For a two-year-old, life should be filled with happiness, laughter, and play. For Maziah Mills-Sorrells, dressed in her coat, she looks like she’s living the life of the typical two-year-old. Yet when she takes her coat off, the signs of her rare condition, Klumpke’s palsy, are noticeable.
Klumpke’s palsy has paralyzed Maziah’s arm since a birth injury left her with a permanent disability. Now, her parents—who live in poverty—are trying to get child-disability benefits from the Social Security Administration (SSA). They have been denied the benefits they need, but the SSA will not explain why.
Maziah’s family receives Medicaid, which helps cover her medical bills. These bills include a surgery that was unsuccessful in helping Maziah’s condition. After medical costs, experts say that children with disabilities cost their families $6,000 to $20,000 in out-of-pocket expenses.
Supplemental Security Income for Disabled Children
The Supplemental Security Income (SSI) program was designed to help families with less than $3,000 in assets and incomes less than twice the poverty level. About 60 percent of the people who receive benefits have children who suffer from mental disabilities. The program as a whole denies about 60 percent of the applications that are filed.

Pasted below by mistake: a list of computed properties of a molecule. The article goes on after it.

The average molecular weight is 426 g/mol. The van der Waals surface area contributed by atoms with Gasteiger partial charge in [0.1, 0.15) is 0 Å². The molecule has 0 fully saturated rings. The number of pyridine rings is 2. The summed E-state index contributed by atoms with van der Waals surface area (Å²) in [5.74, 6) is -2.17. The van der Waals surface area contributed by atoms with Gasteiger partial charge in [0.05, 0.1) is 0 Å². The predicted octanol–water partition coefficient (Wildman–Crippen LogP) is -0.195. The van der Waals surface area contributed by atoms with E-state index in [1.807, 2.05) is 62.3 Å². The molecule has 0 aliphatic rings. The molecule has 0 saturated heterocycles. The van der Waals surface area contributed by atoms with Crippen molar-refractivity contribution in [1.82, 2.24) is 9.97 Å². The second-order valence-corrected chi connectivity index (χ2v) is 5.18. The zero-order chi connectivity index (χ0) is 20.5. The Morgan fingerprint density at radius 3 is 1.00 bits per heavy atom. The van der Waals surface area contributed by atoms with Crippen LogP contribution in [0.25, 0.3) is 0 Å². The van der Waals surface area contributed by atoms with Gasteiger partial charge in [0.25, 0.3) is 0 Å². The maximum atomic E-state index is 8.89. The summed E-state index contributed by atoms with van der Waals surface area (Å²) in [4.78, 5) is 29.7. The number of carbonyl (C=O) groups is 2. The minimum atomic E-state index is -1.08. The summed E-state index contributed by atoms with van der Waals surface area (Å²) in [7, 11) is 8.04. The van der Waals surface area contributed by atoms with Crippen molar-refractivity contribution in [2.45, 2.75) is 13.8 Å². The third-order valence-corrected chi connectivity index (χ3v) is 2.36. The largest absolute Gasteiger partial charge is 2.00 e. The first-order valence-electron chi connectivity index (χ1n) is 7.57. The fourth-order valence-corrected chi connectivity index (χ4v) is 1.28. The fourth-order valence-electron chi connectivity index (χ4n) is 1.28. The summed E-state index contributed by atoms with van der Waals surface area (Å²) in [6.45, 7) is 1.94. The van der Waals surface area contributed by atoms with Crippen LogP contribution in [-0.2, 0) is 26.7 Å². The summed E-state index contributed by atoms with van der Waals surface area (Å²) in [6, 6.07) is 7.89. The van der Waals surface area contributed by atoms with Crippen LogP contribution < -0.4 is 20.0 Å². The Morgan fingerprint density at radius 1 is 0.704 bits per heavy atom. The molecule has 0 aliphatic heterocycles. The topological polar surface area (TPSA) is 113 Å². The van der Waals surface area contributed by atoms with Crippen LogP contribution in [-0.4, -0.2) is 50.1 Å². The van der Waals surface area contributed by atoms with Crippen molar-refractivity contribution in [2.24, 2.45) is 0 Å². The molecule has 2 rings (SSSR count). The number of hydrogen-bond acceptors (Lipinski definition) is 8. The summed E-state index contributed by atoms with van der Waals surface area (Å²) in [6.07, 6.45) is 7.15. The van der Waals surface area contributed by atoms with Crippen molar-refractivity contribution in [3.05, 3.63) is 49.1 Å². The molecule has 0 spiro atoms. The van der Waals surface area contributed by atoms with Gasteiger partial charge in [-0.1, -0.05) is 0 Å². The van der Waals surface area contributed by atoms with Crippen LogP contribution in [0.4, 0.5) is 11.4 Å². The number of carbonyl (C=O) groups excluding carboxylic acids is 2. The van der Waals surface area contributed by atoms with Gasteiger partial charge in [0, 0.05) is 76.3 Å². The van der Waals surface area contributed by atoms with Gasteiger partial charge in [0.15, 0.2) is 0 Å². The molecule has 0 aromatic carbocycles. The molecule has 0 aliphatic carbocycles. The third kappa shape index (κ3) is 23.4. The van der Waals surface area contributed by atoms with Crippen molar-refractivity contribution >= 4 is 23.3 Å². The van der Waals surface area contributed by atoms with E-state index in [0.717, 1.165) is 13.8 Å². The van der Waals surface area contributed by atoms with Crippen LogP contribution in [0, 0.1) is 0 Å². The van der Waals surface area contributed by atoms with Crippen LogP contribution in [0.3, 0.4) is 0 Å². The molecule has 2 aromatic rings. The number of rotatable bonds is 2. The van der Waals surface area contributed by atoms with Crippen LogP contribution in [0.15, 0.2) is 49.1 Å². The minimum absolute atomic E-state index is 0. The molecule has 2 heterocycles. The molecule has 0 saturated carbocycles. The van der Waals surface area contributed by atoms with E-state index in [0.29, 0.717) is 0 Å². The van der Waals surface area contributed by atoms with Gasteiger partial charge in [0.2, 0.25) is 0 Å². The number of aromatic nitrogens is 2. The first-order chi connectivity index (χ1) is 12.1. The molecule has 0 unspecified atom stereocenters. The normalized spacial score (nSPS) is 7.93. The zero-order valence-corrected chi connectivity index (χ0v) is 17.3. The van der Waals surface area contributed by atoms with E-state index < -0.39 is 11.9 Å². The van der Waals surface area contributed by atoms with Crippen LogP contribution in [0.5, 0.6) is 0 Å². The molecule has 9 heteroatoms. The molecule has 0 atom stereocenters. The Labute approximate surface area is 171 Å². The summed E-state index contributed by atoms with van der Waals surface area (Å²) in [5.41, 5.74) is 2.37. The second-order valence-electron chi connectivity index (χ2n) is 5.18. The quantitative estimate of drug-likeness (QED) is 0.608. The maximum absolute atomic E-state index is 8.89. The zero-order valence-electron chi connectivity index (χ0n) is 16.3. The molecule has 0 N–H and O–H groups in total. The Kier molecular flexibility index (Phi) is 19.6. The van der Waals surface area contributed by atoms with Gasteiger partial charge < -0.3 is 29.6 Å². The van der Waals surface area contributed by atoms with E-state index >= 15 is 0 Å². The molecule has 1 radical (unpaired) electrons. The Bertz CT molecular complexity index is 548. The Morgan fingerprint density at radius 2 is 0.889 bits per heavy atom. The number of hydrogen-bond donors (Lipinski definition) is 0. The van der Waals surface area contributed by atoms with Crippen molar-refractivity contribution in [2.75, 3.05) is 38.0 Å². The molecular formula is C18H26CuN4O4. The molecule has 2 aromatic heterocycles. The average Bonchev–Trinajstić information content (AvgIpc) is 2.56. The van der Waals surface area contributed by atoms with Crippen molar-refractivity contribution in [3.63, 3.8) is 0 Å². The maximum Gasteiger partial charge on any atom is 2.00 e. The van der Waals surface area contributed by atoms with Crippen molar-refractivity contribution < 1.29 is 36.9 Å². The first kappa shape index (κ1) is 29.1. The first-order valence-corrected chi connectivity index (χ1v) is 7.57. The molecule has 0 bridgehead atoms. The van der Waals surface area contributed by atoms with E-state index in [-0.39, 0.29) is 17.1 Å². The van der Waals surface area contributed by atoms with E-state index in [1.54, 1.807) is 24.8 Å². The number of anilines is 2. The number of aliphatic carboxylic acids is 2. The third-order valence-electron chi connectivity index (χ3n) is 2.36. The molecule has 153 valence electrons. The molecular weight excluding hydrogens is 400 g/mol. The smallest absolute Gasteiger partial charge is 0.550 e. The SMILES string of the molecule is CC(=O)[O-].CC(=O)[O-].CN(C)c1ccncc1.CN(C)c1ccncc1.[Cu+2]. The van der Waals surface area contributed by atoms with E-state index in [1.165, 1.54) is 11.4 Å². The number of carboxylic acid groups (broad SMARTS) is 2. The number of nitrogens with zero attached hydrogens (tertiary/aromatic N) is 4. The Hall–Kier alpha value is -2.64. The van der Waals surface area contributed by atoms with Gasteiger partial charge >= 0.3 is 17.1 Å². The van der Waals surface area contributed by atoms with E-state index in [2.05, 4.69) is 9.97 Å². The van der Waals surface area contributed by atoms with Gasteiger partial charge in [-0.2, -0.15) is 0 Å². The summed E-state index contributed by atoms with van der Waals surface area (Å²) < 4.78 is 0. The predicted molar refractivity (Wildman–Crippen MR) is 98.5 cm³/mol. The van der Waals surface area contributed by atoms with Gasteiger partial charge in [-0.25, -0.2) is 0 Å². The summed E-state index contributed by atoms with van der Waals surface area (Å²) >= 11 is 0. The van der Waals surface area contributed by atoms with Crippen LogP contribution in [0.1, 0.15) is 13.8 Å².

Maziah’s mom works 50 hours a week at two health-care jobs. She lives with Maziah’s father, who was just laid off from his fast-food job. Their family’s income is $17,000 annually, which falls below the poverty line.
The Mills-Sorrellses have attempted to negotiate with the federal system that was designed to help low-income families with costs for caring for a disabled child. Now, Maziah’s family is heading to federal court to pursue another attempt to receive the benefits they need to live their lives caring for a seriously disabled child.
As Boston SSI attorneys, we understand how critical it is families like Maziah’s receive the financial help they need. We send our best wishes to the family in hopes that they will soon be approved.